What Is Meant by "Long-Lived" Branches in Git?

In Git, "Long-lived" branches are intended to exist for the entire duration of the project, and represent significant milestones or releases in the project's development. They are an important part of Git workflows, as they provide a stable foundation (or base) for the project that other work can be built on top of.

Long-lived branches, such as "master" or "develop", are typically considered the primary branches in a project's history, and serve as the foundation for the project.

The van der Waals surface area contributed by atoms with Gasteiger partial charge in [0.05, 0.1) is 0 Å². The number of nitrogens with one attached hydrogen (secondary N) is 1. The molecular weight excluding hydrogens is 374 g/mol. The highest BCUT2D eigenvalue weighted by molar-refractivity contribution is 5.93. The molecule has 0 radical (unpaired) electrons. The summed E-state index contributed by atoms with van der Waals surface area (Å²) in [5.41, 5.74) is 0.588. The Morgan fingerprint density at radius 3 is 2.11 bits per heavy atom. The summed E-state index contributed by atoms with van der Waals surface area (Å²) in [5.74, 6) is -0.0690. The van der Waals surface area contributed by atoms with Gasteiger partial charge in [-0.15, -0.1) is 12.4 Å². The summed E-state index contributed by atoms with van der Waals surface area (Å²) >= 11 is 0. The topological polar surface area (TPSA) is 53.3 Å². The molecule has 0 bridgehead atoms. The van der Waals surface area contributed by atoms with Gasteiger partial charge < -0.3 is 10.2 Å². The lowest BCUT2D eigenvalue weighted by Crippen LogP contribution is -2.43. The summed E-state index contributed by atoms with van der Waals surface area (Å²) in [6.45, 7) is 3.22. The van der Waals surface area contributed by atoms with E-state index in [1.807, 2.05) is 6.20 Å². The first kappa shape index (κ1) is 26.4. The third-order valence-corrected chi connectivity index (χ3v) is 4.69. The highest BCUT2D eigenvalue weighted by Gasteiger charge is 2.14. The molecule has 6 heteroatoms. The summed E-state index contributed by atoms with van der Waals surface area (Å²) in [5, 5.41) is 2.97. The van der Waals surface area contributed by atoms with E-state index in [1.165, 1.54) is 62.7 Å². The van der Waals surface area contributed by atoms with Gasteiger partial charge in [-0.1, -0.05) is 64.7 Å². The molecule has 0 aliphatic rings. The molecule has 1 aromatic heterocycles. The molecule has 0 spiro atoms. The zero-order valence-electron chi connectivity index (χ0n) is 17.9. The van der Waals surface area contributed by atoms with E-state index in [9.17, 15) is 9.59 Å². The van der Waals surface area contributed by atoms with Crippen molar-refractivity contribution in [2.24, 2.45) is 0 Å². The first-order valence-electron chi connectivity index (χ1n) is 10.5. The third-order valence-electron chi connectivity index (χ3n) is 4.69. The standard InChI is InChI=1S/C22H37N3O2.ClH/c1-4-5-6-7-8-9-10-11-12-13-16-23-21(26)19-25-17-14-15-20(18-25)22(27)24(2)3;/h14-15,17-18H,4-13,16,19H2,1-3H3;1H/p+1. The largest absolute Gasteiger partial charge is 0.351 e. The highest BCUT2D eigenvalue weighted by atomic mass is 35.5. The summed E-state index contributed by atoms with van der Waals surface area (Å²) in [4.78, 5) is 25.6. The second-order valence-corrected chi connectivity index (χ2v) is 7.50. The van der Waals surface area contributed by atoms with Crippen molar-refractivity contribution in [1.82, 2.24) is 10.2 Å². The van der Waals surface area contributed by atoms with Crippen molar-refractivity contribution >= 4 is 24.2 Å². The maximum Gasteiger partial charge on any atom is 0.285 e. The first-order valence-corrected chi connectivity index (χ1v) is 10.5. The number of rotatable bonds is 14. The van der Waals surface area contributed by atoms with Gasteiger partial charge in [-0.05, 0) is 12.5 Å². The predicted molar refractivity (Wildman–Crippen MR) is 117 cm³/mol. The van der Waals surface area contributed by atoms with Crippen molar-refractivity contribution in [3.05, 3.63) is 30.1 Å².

All other branches in the project are typically created from a long-lived branch, and serve as temporary lines of development that is merged back into the long-lived branch once the work on that branch is complete.

By using a long-lived branch as the foundation for a project's history, developers can ensure that the project's development is well-organized, and that changes to the project are made in a controlled and structured manner. Long-lived branches also serve as a reference point for other branches, making it easier to understand how different lines of development fit into the overall history of the project.

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